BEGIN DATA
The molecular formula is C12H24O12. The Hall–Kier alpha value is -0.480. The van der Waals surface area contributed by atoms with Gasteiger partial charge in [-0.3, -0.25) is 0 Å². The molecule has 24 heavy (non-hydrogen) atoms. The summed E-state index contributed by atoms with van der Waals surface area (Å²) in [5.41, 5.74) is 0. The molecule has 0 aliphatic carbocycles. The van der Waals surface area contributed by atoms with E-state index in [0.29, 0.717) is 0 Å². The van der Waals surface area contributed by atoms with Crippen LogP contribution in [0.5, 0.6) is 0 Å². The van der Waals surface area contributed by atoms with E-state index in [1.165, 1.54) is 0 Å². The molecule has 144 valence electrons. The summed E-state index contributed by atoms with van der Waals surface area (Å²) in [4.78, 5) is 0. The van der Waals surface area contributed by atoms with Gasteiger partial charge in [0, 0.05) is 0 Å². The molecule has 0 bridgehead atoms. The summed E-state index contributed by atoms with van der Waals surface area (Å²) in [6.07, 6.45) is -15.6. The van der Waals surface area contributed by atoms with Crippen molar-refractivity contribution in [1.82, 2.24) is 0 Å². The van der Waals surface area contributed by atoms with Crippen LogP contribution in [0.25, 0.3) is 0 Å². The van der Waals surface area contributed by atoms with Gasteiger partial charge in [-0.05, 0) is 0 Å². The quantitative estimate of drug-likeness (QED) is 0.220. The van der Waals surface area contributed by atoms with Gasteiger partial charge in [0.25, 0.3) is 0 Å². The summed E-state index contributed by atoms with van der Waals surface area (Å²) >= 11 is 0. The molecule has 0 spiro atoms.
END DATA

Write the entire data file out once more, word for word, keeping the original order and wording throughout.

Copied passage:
The molecular formula is C12H24O12. The Hall–Kier alpha value is -0.480. The van der Waals surface area contributed by atoms with Gasteiger partial charge in [-0.3, -0.25) is 0 Å². The molecule has 24 heavy (non-hydrogen) atoms. The summed E-state index contributed by atoms with van der Waals surface area (Å²) in [5.41, 5.74) is 0. The molecule has 0 aliphatic carbocycles. The van der Waals surface area contributed by atoms with E-state index in [0.29, 0.717) is 0 Å². The van der Waals surface area contributed by atoms with Crippen LogP contribution in [0.5, 0.6) is 0 Å². The van der Waals surface area contributed by atoms with E-state index in [1.165, 1.54) is 0 Å². The molecule has 144 valence electrons. The summed E-state index contributed by atoms with van der Waals surface area (Å²) in [4.78, 5) is 0. The van der Waals surface area contributed by atoms with Gasteiger partial charge in [0, 0.05) is 0 Å². The molecule has 0 bridgehead atoms. The summed E-state index contributed by atoms with van der Waals surface area (Å²) in [6.07, 6.45) is -15.6. The van der Waals surface area contributed by atoms with Crippen molar-refractivity contribution in [1.82, 2.24) is 0 Å². The van der Waals surface area contributed by atoms with Crippen LogP contribution in [0.25, 0.3) is 0 Å². The van der Waals surface area contributed by atoms with Gasteiger partial charge in [-0.05, 0) is 0 Å². The quantitative estimate of drug-likeness (QED) is 0.220. The van der Waals surface area contributed by atoms with Gasteiger partial charge in [0.25, 0.3) is 0 Å². The summed E-state index contributed by atoms with van der Waals surface area (Å²) >= 11 is 0. The molecule has 0 spiro atoms.